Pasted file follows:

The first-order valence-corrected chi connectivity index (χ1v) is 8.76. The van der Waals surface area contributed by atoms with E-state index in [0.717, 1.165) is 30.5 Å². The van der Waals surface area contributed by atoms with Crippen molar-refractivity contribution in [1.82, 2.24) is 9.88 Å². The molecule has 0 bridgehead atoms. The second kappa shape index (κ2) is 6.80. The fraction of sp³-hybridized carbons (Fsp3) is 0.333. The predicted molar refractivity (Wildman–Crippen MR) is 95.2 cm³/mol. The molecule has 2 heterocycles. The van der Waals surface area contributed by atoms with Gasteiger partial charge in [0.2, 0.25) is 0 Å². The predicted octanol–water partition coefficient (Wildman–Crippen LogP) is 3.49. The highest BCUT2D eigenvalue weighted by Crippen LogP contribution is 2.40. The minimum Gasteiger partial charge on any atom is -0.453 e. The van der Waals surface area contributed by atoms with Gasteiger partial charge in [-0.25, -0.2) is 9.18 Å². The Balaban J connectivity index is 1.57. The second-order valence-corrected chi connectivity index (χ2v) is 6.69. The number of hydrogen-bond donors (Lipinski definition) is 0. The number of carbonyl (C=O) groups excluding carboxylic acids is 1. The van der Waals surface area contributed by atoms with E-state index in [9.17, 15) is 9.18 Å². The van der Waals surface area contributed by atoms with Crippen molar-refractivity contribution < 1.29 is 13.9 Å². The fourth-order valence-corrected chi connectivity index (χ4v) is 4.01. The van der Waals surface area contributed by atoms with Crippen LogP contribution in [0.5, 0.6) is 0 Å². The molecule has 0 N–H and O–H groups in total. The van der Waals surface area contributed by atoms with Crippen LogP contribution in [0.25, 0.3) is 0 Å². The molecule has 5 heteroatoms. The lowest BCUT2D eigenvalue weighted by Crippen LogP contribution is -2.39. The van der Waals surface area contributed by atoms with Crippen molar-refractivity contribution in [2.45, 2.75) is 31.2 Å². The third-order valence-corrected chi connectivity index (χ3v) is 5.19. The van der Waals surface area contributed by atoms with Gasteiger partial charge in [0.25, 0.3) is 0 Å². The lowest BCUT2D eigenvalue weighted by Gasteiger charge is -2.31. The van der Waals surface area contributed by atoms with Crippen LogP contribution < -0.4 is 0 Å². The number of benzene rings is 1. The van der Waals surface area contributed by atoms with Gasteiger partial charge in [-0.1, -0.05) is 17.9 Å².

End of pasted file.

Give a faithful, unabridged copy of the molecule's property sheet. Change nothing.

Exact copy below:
The first-order valence-corrected chi connectivity index (χ1v) is 8.76. The van der Waals surface area contributed by atoms with E-state index in [0.717, 1.165) is 30.5 Å². The van der Waals surface area contributed by atoms with Crippen molar-refractivity contribution in [1.82, 2.24) is 9.88 Å². The molecule has 0 bridgehead atoms. The second kappa shape index (κ2) is 6.80. The fraction of sp³-hybridized carbons (Fsp3) is 0.333. The predicted molar refractivity (Wildman–Crippen MR) is 95.2 cm³/mol. The molecule has 2 heterocycles. The van der Waals surface area contributed by atoms with Gasteiger partial charge in [0.2, 0.25) is 0 Å². The predicted octanol–water partition coefficient (Wildman–Crippen LogP) is 3.49. The highest BCUT2D eigenvalue weighted by Crippen LogP contribution is 2.40. The minimum Gasteiger partial charge on any atom is -0.453 e. The van der Waals surface area contributed by atoms with Gasteiger partial charge in [-0.25, -0.2) is 9.18 Å². The Balaban J connectivity index is 1.57. The second-order valence-corrected chi connectivity index (χ2v) is 6.69. The number of hydrogen-bond donors (Lipinski definition) is 0. The number of carbonyl (C=O) groups excluding carboxylic acids is 1. The van der Waals surface area contributed by atoms with E-state index in [9.17, 15) is 9.18 Å². The van der Waals surface area contributed by atoms with Crippen molar-refractivity contribution < 1.29 is 13.9 Å². The fourth-order valence-corrected chi connectivity index (χ4v) is 4.01. The van der Waals surface area contributed by atoms with Crippen LogP contribution in [0.5, 0.6) is 0 Å². The molecule has 0 N–H and O–H groups in total. The van der Waals surface area contributed by atoms with Crippen LogP contribution in [0.25, 0.3) is 0 Å². The molecule has 5 heteroatoms. The lowest BCUT2D eigenvalue weighted by Crippen LogP contribution is -2.39. The van der Waals surface area contributed by atoms with Crippen molar-refractivity contribution in [2.45, 2.75) is 31.2 Å². The third-order valence-corrected chi connectivity index (χ3v) is 5.19. The van der Waals surface area contributed by atoms with Gasteiger partial charge in [0.25, 0.3) is 0 Å². The lowest BCUT2D eigenvalue weighted by Gasteiger charge is -2.31. The van der Waals surface area contributed by atoms with Crippen LogP contribution < -0.4 is 0 Å². The number of benzene rings is 1. The van der Waals surface area contributed by atoms with Gasteiger partial charge in [-0.1, -0.05) is 17.9 Å².